As Orthodox we are often asked about our devotion to the Mother of God. Most protestants think we are extreme in our observance of her feasts and her life, and in our desires for her prayers. Continue reading “Reflections on the Assumption of the Blessed Virgin Mary”
From my homily at Holy Trinity Orthodox Church, in Lynchburg, VA on Sunday, August 12, 2018:
The Western Rite Conference at St. Peter’s in Fort Worth from which I just returned was the best I have ever attended. St. Peter’s is one of our older Western Rite parishes, with beautiful facilities, a classical school and a remarkable ministry of hospitality.
Our Metropolitan in his addresses and homilies made it abundantly clear that his vision for the Western Rite is an enthusiastic one and he is desirous of the total incorporation of our parishes into the full life and unity of the Archdiocese. It was a great blessing to personally meet him and to catch a glimpse of his heart through his talks and homilies. Continue reading “Reflections on the Western Rite Conference and Trinity 10”
We’ve all heard of the pace-setting mega-churches, with coffee bars, food courts, gift shops, athletic programs, day care, auto repair and convenience banking, in buildings that look like shopping malls; with “worship” that consists of soft rock praise choruses, ‘special music’, videos, and upbeat, entertaining ‘messages’ that pander to the felt needs of those who have come. Continue reading “Reflections on the Tenth Sunday after Trinity”
If you read the accounts of the Transfiguration in the three Synoptic Gospels—Matthew, Mark, and Luke—you will see that it is prefaced by the scene at Caesarea Philippi in which Jesus asks His disciples the question, “Who do men say that I am?” After the familiar words of St. Peter’s confession of faith, the Transfiguration is immediately prefaced by the words in St. Matthew: “Truly I say to you, there are some standing here who will not taste of death before they see the Son of man coming in his kingdom.” Mark has it, “before they see the kingdom of God come with power,” and Luke, simply, “before they see the kingdom of God.” Continue reading “Reflections on the Transfiguration”
“We are debtors, not to the flesh, to live after the flesh. For if ye live after the flesh, ye shall die: but if ye through the Spirit do mortify the deeds of the body, ye shall live.”
We, who have been baptized into the death and resurrection of our Lord and God and Saviour Jesus Christ, owe nothing any longer to the flesh.
The flesh, from the Greek, sarx, is synonymous in the Biblical and Patristic literature with the “world”, not the created cosmos, but the life of the passions – the world opposed to God. Continue reading “Reflections on the Eighth Sunday after Trinity”
“The wages of sin is death, but the gift of God is eternal life through Jesus Christ our Lord.”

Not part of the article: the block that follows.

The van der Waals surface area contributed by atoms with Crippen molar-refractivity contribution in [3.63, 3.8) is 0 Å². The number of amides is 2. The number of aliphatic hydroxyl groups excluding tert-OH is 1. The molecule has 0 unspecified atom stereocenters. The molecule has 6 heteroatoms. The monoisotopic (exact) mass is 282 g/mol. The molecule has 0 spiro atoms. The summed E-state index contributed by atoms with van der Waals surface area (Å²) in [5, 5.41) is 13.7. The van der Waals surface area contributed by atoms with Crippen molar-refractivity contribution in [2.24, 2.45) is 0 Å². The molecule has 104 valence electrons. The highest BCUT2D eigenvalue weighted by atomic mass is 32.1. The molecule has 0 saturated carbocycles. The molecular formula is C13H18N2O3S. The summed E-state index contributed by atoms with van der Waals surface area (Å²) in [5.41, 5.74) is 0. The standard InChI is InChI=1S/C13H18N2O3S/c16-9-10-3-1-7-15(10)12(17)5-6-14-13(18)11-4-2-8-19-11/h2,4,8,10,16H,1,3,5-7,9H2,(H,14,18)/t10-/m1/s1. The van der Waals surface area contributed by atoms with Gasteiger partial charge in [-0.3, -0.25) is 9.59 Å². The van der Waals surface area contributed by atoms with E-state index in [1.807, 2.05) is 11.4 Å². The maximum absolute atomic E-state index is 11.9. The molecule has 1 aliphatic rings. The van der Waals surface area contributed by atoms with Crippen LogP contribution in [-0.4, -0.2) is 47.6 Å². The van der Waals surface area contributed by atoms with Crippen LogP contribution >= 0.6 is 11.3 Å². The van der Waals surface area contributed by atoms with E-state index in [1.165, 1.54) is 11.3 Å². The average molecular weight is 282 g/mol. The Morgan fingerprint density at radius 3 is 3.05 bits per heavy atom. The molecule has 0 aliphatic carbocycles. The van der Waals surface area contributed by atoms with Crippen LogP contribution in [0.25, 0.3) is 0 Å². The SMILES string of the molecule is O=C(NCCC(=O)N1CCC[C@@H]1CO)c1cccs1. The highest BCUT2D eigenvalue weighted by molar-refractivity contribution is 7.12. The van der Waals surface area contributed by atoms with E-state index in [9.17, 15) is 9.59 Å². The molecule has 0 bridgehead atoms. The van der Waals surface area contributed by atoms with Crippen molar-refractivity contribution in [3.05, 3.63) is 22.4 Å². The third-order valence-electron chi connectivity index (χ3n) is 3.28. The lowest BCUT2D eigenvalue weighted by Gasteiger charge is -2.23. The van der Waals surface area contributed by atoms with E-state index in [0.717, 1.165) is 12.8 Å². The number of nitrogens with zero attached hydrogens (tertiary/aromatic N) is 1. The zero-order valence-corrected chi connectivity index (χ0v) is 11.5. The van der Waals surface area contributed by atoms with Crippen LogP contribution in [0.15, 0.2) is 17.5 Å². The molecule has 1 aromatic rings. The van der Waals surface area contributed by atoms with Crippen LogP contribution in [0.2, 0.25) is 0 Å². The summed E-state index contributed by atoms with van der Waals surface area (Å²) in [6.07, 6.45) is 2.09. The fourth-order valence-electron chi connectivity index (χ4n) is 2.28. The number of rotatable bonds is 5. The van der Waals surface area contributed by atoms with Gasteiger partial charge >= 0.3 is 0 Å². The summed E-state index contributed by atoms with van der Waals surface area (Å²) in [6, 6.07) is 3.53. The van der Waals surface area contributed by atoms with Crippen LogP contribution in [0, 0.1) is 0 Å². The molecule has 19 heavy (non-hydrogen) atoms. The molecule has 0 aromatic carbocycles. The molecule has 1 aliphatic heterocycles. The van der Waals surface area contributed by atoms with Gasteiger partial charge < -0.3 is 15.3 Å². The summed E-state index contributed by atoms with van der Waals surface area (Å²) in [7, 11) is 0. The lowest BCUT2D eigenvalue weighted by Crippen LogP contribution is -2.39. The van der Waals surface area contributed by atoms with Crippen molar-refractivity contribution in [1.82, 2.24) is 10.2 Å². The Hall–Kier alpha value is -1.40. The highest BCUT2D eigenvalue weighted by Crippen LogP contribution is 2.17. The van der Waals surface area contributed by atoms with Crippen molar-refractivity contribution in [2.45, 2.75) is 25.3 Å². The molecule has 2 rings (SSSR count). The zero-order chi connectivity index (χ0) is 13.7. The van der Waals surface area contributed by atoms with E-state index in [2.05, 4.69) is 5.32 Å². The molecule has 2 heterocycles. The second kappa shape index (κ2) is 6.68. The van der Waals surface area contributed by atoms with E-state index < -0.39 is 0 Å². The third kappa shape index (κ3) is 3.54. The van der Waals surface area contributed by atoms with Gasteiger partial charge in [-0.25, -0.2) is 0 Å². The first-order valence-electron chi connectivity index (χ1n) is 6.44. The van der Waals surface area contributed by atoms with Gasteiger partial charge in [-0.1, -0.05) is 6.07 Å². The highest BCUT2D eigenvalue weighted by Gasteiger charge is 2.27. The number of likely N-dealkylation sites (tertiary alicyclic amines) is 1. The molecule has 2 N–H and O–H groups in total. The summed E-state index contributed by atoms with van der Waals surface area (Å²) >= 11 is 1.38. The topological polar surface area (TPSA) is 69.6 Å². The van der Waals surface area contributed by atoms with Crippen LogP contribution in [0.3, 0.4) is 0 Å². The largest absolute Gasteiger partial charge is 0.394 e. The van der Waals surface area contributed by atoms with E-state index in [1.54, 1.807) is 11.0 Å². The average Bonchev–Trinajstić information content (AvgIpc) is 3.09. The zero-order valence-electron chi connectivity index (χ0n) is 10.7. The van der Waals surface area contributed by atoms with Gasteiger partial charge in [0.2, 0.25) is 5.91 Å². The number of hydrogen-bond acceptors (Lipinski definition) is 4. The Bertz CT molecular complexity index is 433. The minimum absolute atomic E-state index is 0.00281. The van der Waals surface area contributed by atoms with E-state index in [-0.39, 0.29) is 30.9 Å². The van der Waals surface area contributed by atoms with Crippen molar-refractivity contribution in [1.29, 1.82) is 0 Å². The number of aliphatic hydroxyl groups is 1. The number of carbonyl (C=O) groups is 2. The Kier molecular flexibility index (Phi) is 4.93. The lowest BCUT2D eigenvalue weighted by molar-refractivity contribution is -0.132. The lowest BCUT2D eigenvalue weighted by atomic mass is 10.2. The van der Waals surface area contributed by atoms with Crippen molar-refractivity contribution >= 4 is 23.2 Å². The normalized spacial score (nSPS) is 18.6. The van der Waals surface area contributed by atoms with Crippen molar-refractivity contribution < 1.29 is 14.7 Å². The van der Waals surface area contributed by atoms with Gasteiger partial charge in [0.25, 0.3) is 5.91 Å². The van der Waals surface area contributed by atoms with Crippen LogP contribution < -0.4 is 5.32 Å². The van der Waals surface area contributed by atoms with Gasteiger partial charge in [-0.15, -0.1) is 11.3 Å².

Our Orthodox Faith commits us to an Apostolic and Patristic form of Christianity. We are committed to Holy Scripture as the ultimate source of our authority for faith and life, and to the catholic consensus of the interpretation of the Scriptures of the Apostles the Fathers and the Bishops of the Church. Part of the Patristic mind has to do with the understanding of sin. For most modern Christians, sin is a matter of doing bad things, which creates a debt to God, and which somebody has to pay off. They believe that Jesus paid the debt for our sins on the Cross – paid the Father, that is, so we would no longer bear the penalty.
The Fathers of the church have a rather different understanding of Christ’s saving work. Continue reading “Reflections on the Seventh Sunday after Trinity”
BRETHREN: So many of us as were baptized into Jesus Christ were baptized into his death. Therefore we are buried with him by baptism into death: that like as Christ was raised up from the dead by the glory of the Father, even so we also should walk in newness of life. For if we have been planted together in the likeness of his death, we shall be also in the likeness of his resurrection… Continue reading “Reflections on the Sixth Sunday after Trinity”
As we examine our Gospel for this Sunday (St. Luke 5:1…), the first thing to meet us is the phrase: “the people pressed upon Jesus to hear the word of God.”
What has happened in Luke’s account up to this point? Jesus has returned from His baptism and temptation in the wilderness to the region of Galilee, to Nazareth his old home. He has made an astonishing statement in His hometown synagogue which caused his old neighbors to take offense: “This day is this scripture fulfilled in your ears.” Continue reading “Reflections on the Fifth Sunday after Trinity”
I am often struck by how deeply imbedded in such a relatively short time the evangelical notion of the “Rapture” is in most protestant churches. It is a dogma in most evangelical circles, even though it is, especially in Orthodox time, a very novel invention. It basically states that believers (only “true” believers in some circles) will be snatched away from earth so as not to suffer during the Tribulation period which is variously defined as “pre-trib, post-trib, mid-trib, pre-wrath, mid-wrath,” etc. Continue reading “Reflections on the Fourth Sunday after Trinity”
We commemorate three primary birthdays in the Christian year: Our Lord, Our Lady, and St. John the Baptist. St. John the Forerunner stands in a unique place in salvation history: on the cusp. For some 400 years, the voice of prophecy had been silent in Israel—since Malachi. Yet he had prophesied a coming messenger in the spirit and power of Elijah. Continue reading “Refelctions on the Nativity of St. John the Baptist”